Despite Jack’s continued supply of paw paw, we were running out of supplies and needed to return to town. On the way, we called in to Fawn Harbour where I went on the hunt for the rumoured hot springs. The Navionic charts showed the Pickering’s house and we made our way through the mangroves and visited Lema, the matriarch of the clan.
She invited us in and offered us a cup of tea. However, my longing for the hot springs spurred me forward and she told us to grab one of the young lads to show us the way. Abraham couldn’t escape my determined scouting. He was a shy young lad who after one year in New Zealand studying engineering had opted to return to the sanctuary of the family farm. As he led us along a winding path through a lush jungle, he opened up with my questioning.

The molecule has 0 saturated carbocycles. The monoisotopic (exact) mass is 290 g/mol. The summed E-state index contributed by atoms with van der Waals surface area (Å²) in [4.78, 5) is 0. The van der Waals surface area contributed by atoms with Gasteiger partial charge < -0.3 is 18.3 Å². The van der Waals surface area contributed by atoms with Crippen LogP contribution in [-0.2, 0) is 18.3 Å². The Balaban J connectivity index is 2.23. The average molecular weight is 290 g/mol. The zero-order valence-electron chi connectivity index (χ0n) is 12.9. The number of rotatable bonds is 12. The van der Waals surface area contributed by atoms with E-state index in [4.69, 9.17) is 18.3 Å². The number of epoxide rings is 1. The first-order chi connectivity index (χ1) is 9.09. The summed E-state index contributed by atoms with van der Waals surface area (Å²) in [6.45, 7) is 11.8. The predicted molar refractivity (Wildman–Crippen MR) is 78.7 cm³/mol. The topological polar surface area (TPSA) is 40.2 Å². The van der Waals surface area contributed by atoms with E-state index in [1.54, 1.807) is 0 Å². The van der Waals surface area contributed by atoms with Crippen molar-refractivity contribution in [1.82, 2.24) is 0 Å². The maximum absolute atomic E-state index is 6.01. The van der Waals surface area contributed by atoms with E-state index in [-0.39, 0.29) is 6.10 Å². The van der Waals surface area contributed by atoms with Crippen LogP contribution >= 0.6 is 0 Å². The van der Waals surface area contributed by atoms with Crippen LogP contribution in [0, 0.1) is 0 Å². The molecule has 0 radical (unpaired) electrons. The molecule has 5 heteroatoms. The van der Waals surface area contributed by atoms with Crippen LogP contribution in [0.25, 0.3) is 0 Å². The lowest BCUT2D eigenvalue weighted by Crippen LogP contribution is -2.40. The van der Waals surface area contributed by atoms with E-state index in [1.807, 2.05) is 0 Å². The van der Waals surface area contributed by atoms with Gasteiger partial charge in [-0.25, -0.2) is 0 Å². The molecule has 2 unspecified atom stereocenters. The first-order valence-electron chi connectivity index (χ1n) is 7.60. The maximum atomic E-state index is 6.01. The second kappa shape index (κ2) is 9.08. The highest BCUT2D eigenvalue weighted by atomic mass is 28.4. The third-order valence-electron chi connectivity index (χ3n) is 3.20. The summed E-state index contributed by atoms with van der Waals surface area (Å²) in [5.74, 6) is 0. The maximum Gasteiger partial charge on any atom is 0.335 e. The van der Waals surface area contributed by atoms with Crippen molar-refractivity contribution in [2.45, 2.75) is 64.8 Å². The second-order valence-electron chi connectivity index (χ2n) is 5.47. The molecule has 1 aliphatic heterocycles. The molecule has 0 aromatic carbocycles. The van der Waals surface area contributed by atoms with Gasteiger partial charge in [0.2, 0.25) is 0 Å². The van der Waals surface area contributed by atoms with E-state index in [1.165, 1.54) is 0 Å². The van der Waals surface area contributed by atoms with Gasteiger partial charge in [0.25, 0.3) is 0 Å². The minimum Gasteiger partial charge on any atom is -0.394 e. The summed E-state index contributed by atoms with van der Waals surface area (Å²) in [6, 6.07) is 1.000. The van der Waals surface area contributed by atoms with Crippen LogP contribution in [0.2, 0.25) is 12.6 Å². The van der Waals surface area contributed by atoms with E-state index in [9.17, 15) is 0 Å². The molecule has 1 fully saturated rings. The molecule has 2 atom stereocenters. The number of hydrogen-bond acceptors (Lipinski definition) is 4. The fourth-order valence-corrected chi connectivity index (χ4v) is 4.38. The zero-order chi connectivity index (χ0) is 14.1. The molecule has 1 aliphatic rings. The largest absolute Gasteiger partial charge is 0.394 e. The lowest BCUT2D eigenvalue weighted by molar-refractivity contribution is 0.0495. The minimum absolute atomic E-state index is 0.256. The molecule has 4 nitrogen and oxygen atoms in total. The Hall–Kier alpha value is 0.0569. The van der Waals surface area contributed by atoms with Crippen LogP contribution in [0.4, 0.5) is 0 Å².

We arrived at the hot spring after 30 minutes. I asked him for the cost. There was none. “You’ll know your own way next time,” he responded as he said a friendly goodbye and headed back the way we’d come. A Fijian couple was disturbed from their afternoon sleep on the ground near the clear pool. They told us they’d been there all day but would leave us in peace. We settled in for a relaxing afternoon, alternating between the cool crystal clear creek and the hot pool to the side of it. We couldn’t have asked for a more tranquil surrounding for relaxation after the ‘stressful’ pace of the week before.